By Daniel Ross
When choosing what weapon to use for deer hunting, it ultimately comes down to two choices for the modern hunter: the bow or the rifle.
Everyone seems to have their preference. Why do some prefer one to the other? What are the pros and cons of each? Which one costs more time and money?
While I, myself, have only ever experienced hunting with a rifle, I’ve asked many of my bowhunting friends what makes them prefer the bow to the gun. I’ve also researched each of the weapons to give a basic overview of how they’re used while hunting, and why some prefer one over the other.
Before I started hunting, I assumed that all hunters used rifles. It’s been the weapon of choice for hunters for two centuries and has become so ubiquitous that I didn’t even consider that other weapons were used. The main reason why is that rifles are just mechanically better than bows. They are easier to use, have easily-transportable ammunition, and have a much longer range.
Due to the ease of use, hunters who don’t have a lot of time prefer rifles as it doesn’t take as long to get proficient with it. The longer range is also important as it means rifle hunters don’t have to worry as much about being stealthy like bowhunters. A rifle hunter can take out a deer from several hundred yards away while a bowhunter has to get within about 40 yards.
Generally, the rifle is a much more accessible weapon for hunters. Not only that, but since it has been the most popular hunting weapon for so long, many hunters have developed certain traditions around it. I actually know a family where every boy is given a rifle as a gift on his thirteenth birthday. They’ve done this for at least four generations.
It’s also worth mentioning that using a rifle is actually cheaper than using a bow. On average, it’ll cost a hunter around a $1,000 to buy a useable rifle and all the necessary accessories for it. A bow will end up costing twice that when you consider that not only will they have to buy a working bow, but they will also need things like scentless clothing and camo to get within range of the deer they plan to hunt. Rifles are superior to bows as weapons, in my opinion. Although, many choose to hunt with bows for other reasons.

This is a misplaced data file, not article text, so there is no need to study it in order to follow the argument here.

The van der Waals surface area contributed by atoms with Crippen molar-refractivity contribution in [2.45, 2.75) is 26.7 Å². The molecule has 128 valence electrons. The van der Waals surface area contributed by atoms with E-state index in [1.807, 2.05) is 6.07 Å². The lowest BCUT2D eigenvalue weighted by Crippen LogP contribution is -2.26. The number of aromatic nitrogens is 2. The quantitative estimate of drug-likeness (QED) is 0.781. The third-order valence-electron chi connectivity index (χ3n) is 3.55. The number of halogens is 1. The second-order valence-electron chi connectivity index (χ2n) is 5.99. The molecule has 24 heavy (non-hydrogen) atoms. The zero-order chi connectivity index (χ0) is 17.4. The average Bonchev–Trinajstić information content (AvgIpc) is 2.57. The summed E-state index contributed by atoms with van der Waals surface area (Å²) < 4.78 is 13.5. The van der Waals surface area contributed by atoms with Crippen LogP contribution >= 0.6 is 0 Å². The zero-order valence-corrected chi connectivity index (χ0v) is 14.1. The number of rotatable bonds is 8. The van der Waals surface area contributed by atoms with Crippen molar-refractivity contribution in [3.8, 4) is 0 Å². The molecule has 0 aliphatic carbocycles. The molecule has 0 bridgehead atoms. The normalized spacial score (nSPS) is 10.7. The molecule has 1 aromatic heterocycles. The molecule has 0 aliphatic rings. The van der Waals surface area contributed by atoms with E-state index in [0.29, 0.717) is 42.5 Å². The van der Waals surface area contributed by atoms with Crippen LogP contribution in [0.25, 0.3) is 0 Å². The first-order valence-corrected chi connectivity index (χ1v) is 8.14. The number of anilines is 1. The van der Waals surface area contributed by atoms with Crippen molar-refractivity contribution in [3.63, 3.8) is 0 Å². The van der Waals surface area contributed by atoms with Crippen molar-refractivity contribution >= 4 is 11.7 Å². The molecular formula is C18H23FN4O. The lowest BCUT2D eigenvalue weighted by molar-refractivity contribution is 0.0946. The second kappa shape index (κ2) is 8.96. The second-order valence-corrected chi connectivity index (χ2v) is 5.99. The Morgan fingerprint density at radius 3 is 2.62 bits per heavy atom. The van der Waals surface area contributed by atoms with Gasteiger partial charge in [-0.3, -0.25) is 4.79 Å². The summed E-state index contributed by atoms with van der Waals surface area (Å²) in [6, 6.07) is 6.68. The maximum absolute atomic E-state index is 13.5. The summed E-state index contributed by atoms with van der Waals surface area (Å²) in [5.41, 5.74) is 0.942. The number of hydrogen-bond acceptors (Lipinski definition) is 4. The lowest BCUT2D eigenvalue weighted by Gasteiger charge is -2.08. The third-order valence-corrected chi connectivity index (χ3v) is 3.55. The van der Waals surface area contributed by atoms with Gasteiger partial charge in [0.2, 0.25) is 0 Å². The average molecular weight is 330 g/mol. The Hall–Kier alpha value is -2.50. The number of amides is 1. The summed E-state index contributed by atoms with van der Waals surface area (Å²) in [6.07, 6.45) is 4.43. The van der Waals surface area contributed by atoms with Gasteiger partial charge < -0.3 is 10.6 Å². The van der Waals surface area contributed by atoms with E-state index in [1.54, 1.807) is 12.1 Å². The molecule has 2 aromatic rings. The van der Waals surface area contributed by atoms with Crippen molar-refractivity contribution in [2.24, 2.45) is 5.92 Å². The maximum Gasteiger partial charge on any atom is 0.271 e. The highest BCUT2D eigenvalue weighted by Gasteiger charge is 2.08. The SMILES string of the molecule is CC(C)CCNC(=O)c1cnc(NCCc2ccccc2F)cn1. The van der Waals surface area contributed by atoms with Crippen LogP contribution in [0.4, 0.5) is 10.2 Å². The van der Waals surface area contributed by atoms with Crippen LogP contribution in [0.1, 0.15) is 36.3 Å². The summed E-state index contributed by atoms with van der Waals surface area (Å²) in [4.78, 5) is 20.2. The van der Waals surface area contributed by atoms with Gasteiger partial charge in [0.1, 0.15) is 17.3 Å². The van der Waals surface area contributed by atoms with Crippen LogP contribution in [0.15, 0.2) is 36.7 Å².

Something that surprised me when I started researching bowhunters is 75% of them also use rifles. In most cases, they started hunting with rifles first then decided to switch to bows later. When I asked why they switched, most of them told me it was because the sense of accomplishment they felt. It takes years to become proficient with a bow, and most of them feel a great sense of confidence wielding a weapon it took them so long to become good with.
Another thing I found was that many of them said that bowhunting felt like a much more natural way to hunt.
As a good friend of mine put it, “It’s the way all our ancestors did it going back to the cavemen. Stalking your prey, sneaking up close, and seeing the look on their face when the arrow flies feels so much more natural than taking them out through a scope 200 yards away. It feels like the way hunting was supposed to be done.”
Each of them told me that using a bow to take down their prey gave them an adrenaline rush that they couldn’t get by using a rifle. While a rifle may technically be a superior weapon to a bow, it doesn’t seem to give the same experience, according to those I’ve spoken with.
Ultimately, each weapon is different, and which one people prefer depends on a number of factors. Whether it’s convenience, tradition, or looking for a thrill, people will pick up a bow or rifle depending on which one better fits their needs.
Happy hunting, regardless of your weapon of choice.